ROME (Reuters) - Even if Silvio Berlusconi clings on to his dwindling majority to survive key parliamentary votes in the next few weeks, the prime minister will be unable to prevent Italy being sucked ever deeper into the euro zone debt crisis.
The stringent reform demands being made on Italy by its euro zone partners and financial markets would be a challenge even for a strong leader of a cohesive parliamentary majority in a country with rapid and efficient legislative procedures.
The situation in Rome is exactly the opposite.
But if the great survivor of Italian politics is forced out, a replacement government of technocrats would have a better chance of enacting the tough measures necessary to put an economy moribund for years back on its feet.
Berlusconi always avoided unpopular reforms even when he had huge majorities in parliament. He now has a wafer thin one, and heads a fractious coalition that is more concerned with its electoral prospects than Italy’s rising bond yields.
The result is that calls for Italy to take steps like easing firing restrictions, scrapping generous length-of-service pensions, imposing a wealth tax or significantly liberalizing professions have little or no chance of being heeded.
“The fiscal and structural reforms demanded of Rome are simply not possible under the current government,” said Nicholas Spiro, director of debt consultancy Spiro Sovereign Strategy.
Berlusconi agreed at a G20 summit in France to IMF monitoring of promised economic reforms which markets do not trust him to carry out. For him, this may soon be irrelevant as he returns to face what looks increasingly like a deadly rebellion by his own supporters.
There is a growing view both inside and outside the country that only a technocrat government of unelected experts can take the kind of steps required, mainly because it does not have to worry about being re-elected.
“Historically, technocrat governments in Italy have been able to pass pro-growth structural reforms, including politically difficult labor market reforms,” said Barclays Capital analyst Fabio Fois.
Governments such as those led by former central bankers Carlo Azeglio Ciampi and Lamberto Dini in the early 1990s saved Italy from market crises even more acute than the present one.
“I think the political parties would have a big incentive to go through the painful policy adjustment now, before the next election due in 2013, so that whoever wins won’t have to do it later,” said Fois.
Berlusconi is a seductive communicator who has made his 17 year-long political fortune by making promises, not by keeping them. While promises may impress voters they are not enough for German Chancellor Angela Merkel or financial markets.
Italy’s bond yields, now well above 6 percent, rise every time he announces new measures which are repeatedly judged to be too vague and lacking a precise time frame for their approval.
The 75 year-old media tycoon has become the core of the problem because his credibility has sunk so far that whatever reforms he announced would probably be dismissed by markets. And even if he wanted to take necessary but unpopular steps, his coalition would not allow him to.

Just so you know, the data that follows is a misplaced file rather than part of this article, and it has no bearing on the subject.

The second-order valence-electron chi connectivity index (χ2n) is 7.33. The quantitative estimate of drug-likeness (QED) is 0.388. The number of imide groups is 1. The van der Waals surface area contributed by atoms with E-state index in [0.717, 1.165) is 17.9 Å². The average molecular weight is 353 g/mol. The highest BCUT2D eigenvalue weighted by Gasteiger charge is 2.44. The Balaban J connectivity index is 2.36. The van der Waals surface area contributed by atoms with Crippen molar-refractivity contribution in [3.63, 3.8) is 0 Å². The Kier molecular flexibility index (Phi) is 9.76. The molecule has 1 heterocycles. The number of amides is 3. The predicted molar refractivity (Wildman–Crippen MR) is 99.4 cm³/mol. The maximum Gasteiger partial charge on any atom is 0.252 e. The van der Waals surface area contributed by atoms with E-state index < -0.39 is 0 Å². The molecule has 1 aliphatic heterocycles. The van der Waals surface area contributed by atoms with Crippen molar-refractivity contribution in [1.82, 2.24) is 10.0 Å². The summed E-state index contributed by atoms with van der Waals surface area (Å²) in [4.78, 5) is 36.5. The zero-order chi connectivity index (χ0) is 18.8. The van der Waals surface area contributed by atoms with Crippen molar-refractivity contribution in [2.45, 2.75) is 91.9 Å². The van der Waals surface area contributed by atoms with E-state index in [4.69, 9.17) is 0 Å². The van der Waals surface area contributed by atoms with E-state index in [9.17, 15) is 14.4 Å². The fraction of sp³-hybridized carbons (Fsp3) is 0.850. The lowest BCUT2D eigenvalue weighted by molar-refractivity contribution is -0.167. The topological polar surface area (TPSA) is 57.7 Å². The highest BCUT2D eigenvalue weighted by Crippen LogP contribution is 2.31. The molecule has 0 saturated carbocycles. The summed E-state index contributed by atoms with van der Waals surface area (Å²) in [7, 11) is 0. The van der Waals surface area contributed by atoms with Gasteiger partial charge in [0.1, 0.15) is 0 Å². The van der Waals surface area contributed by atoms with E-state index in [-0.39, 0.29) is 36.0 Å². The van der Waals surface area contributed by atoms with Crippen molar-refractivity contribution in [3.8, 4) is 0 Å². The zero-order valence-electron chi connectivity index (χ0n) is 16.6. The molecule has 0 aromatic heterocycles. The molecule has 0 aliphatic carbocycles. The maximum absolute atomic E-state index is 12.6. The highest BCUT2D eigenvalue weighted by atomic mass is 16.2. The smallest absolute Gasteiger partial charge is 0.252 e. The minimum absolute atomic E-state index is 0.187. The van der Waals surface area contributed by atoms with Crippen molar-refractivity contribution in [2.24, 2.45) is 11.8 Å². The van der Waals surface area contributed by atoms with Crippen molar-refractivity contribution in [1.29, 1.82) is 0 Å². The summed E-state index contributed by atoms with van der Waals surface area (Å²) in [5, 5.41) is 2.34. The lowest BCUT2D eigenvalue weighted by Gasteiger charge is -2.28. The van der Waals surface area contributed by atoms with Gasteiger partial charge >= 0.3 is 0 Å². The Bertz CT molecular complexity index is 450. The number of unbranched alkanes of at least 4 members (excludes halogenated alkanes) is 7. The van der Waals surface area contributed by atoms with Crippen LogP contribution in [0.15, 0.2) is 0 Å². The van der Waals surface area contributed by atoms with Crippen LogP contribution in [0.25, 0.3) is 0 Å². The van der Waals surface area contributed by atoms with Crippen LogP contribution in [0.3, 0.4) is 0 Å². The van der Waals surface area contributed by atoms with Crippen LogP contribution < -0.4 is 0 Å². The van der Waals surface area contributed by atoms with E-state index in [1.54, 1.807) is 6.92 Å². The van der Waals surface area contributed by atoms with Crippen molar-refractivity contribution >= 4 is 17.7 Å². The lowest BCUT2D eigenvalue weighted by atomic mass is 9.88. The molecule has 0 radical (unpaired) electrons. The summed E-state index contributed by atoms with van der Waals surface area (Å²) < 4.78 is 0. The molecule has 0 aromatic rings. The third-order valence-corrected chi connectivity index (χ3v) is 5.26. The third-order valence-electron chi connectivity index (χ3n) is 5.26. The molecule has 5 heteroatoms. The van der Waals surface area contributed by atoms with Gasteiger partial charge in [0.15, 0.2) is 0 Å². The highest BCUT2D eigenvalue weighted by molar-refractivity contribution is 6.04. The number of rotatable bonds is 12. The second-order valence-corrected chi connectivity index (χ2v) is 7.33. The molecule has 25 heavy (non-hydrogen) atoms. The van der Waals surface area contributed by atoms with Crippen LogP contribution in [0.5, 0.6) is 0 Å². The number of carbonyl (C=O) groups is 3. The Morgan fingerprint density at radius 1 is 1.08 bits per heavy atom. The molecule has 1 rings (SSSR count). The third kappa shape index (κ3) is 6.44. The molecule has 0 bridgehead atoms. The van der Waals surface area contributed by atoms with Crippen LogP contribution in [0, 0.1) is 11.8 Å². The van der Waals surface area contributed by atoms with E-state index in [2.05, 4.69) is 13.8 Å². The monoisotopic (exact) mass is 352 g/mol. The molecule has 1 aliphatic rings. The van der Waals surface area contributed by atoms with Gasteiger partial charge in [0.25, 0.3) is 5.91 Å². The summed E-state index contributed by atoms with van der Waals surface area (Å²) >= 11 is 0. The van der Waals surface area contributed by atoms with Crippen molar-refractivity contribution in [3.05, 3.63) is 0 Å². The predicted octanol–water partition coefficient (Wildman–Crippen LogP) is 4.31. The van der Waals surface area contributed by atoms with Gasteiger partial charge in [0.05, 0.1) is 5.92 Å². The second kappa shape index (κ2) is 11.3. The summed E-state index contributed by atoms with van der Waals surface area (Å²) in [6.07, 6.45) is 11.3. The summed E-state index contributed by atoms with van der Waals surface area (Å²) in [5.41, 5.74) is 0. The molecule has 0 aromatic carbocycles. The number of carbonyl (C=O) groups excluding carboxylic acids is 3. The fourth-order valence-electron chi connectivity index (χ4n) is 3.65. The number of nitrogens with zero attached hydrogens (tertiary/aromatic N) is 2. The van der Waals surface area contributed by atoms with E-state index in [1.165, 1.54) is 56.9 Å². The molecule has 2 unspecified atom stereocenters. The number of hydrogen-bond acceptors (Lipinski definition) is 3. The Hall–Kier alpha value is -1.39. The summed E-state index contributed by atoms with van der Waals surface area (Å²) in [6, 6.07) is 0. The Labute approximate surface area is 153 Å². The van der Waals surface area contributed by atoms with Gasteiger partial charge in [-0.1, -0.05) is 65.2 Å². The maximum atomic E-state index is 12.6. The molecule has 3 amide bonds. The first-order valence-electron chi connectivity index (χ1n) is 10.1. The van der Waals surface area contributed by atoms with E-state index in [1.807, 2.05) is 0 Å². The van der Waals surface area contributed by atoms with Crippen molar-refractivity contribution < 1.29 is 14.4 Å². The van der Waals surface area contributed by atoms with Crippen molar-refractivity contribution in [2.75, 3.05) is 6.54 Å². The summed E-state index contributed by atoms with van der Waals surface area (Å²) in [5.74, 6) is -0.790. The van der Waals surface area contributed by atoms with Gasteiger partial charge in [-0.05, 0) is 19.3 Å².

French President Nicholas Sarkozy crystallised the issue at the meeting of Group of 20 leaders on Thursday when he told reporters he was less concerned about the content of Italy’s budget measures than whether they would be implemented.
Berlusconi faces a crunch vote in parliament on Tuesday that could bring him down and, with reports of several defectors from the government’s ranks, a failure to pull off another of his hallmark narrow escapes could have a positive and dramatic effect on Italian markets.
The government’s fall would reduce the interest rate spread between Italian and German benchmark bonds, currently around 4.6 percent, by a full percentage point, according to a Reuters’ survey of ten fund managers, market economists and strategists.
In Berlusconi’s defense, it is bemusing to witness the speed with which market sentiment on Italy has turned, and for no clearly identifiable, objective reason.
Until mid-summer analysts were confident the euro zone’s third largest economy would remain on the sidelines of the region’s debt crisis due a modest budget deficit, low private debt, low foreign debt and a solid banking system.
True, it has a massive public debt and chronically weak growth. But both problems have been there for years — or decades in the case of the debt — and had never raised any concern over the country’s credit-worthiness.
After years of routinely ignoring calls for structural reform from the IMF and other bodies, Italy is having to realize that the situation has suddenly changed due to external factors outside its control.
Some analysts say structural reform is not the real problem and Italy’s bond sell-off is due to a self-fulfilling loss of confidence which can now only be reversed if Europe finds a way to underwrite Rome’s funding needs for the next three years.
“The bond markets were not the least bit concerned about Italian structural reforms in June and are no more so now,” said Spiro.
What is certain is that the market perception of Italy’s creditworthiness needs to change fast, and that is highly unlikely to happen while Berlusconi is in charge.
Additional reporting by Giulio Piovaccari in Milan, editing by Mike Peacock